So why do I still constantly feel like such an abject failure at motherhood?

Maybe it’s because there are these two externally viable pieces of me running around and, as much as I love them, I wonder if I fully do. Because they are me. And like some mad scientist, I made more of me to harbor a deep sense of loathing towards. And if I can’t fully love the me that’s contained in this one body I was given at birth how could I possibly begin to love those two little people as much as they deserve to be loved?

Perhaps that’s the answer: knowing that they deserve better love than I give myself. And someday, because I have loved them better, I will love myself better, too.

Wednesday, October 4, 2017

When October Goes

I was in Ulta earlier this week when I realized: it's October.

Not just October, but, you know, OCTOBER. The pink ribbon wearing, socially conscious and evolved, cause-marketing machine October.

I went about my business, stood in line, and towards the end of the transaction was asked: would you like to round up your total to donate to the BCRF? YES/NO.

You guys, I saw pink. And not just because the whole fucking store has been pinkwashed to mark the occasion.

It took all I had to not give my proverbial middle finger to the corporate machine by indignantly telling the poor girl just trying to work the cash wrap that I have given enough to breast cancer research this year when six months ago one of my best friends died from it, while choking back the tears wishing I could have done more, given more, anything more so she would still be alive.

Instead, I quietly picked up the stylus to respond to the touch screen in the negative, paid for my purchases, and went about my day, albeit a fuck-ton more aware of the void.

It used to be that I didn't mind Breast Cancer Awareness Month. In fact, I wanted all the pink NFL gear and pink ribbon leggings and someday I would do this run or that walk or some other thing that there was to offer to the cause.

You see, I am also the daughter of a Stage 3 breast cancer survivor. When my mom was going through her surgery, recovery, and treatments, I was back living at home, between bar exams, surfing various temp jobs, and making sure that she, the queen of overdoing it, didn't in fact overdo it. Because she absolutely would have.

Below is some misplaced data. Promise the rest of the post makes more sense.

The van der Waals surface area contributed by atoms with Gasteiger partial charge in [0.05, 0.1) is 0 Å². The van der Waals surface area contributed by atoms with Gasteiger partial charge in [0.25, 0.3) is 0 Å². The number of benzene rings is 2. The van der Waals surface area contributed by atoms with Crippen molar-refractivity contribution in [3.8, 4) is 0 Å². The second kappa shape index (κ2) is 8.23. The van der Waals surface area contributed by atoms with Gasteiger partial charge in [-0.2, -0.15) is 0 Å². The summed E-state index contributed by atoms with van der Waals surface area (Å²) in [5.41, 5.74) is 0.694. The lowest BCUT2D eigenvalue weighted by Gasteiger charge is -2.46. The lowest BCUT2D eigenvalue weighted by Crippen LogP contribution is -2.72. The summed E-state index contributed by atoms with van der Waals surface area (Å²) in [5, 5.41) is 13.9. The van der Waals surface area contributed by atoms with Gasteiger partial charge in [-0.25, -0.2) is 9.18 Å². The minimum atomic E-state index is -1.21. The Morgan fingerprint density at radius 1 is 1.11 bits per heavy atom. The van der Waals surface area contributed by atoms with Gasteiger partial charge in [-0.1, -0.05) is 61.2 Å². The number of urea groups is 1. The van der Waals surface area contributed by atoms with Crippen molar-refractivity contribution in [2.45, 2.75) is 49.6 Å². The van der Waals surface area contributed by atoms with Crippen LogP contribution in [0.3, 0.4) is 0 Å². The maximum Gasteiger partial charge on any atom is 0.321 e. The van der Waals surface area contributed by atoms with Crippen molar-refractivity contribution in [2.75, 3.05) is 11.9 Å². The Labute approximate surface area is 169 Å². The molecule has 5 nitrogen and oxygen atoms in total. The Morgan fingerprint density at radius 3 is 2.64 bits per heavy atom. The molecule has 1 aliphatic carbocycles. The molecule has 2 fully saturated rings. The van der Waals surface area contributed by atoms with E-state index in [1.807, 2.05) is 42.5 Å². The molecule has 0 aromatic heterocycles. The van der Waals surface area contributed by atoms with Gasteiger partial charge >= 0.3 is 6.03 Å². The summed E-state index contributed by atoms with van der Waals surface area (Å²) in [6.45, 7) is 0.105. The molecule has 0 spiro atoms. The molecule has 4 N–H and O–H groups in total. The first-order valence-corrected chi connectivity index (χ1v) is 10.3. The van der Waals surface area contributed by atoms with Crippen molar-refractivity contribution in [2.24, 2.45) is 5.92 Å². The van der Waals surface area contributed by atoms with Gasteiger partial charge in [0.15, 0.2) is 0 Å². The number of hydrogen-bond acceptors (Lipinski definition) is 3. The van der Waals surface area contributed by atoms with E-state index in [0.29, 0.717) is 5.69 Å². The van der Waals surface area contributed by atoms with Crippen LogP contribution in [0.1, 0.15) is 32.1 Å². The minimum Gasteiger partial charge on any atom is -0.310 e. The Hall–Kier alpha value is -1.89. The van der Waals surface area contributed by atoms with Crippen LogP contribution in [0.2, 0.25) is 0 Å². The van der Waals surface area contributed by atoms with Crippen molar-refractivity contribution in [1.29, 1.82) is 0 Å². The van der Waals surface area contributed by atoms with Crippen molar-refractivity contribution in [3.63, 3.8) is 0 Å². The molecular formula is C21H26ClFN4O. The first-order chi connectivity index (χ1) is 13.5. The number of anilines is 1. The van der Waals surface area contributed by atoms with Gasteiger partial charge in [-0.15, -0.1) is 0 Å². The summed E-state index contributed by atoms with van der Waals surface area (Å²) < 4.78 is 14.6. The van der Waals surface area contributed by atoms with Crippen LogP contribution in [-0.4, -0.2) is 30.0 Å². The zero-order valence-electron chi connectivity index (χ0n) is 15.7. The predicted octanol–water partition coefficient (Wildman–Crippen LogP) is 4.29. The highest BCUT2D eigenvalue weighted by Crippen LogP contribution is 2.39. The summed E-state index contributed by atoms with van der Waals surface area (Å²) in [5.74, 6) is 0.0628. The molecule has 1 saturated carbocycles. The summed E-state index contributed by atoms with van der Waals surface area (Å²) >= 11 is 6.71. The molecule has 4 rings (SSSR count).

I've been on the front lines of this breast cancer bullshit and I cannot quite get right about the commodification of curing it. It should have been enough already, but it didn't do enough to save my friend earlier this year.

So yeah. I apologize, October. It's not you, it's definitely me. We'll try this again next year, I'm sure. But until then, I will not be sad to see you and your bubblegum pink halo effect in the rear view this time around.

Wednesday, September 20, 2017

Grace in Frozen Foods

Note: even though this was *not* written yesterday, as penned, I was reminded of this in real time yesterday when an unrelated prompt asked about a time I had experienced grace. And that's when I realized I never published it. With far too much ado...

Yesterday afternoon I found myself in the frozen aisle of my Safeway, holding a package of naturopathic cold remedy, paralyzed by the paradox of choice (only wanting another option not remotely available to me #Woodstocks), and fighting a box of frozen pizza that'!!!

An older, good samaritan gentleman, who I instinctually would have described as middle-aged before realizing that I myself am now middle-aged (what the actual fuck?!), pushed his readers up on his head before saying, “just let it go.” And wouldn’t you know, upon surveying the situation, I could just let the pizza box go and it would lean against the casing of the door, no harm, no foul.

And at that moment I realized the sagacity this man’s advice and said, “you are so right. I should just let it go. I should just let a lot of things go!” I may have continued to spew some incoherent ramblings comparing the scenario to my children and my inadequacies of being a parent.

Frazzled first week of school mom clean up on Aisle Nine!

We shared a laugh at the absurdity of it all. He carried on with the rest of his shopping. I decided on which disappointments in the form of frozen pizza I would bring home for a Friday movie night at home. And we let it go, pizza box still askew, but securely confined on the other side of the freezer door.

But I took the random act of grace with me.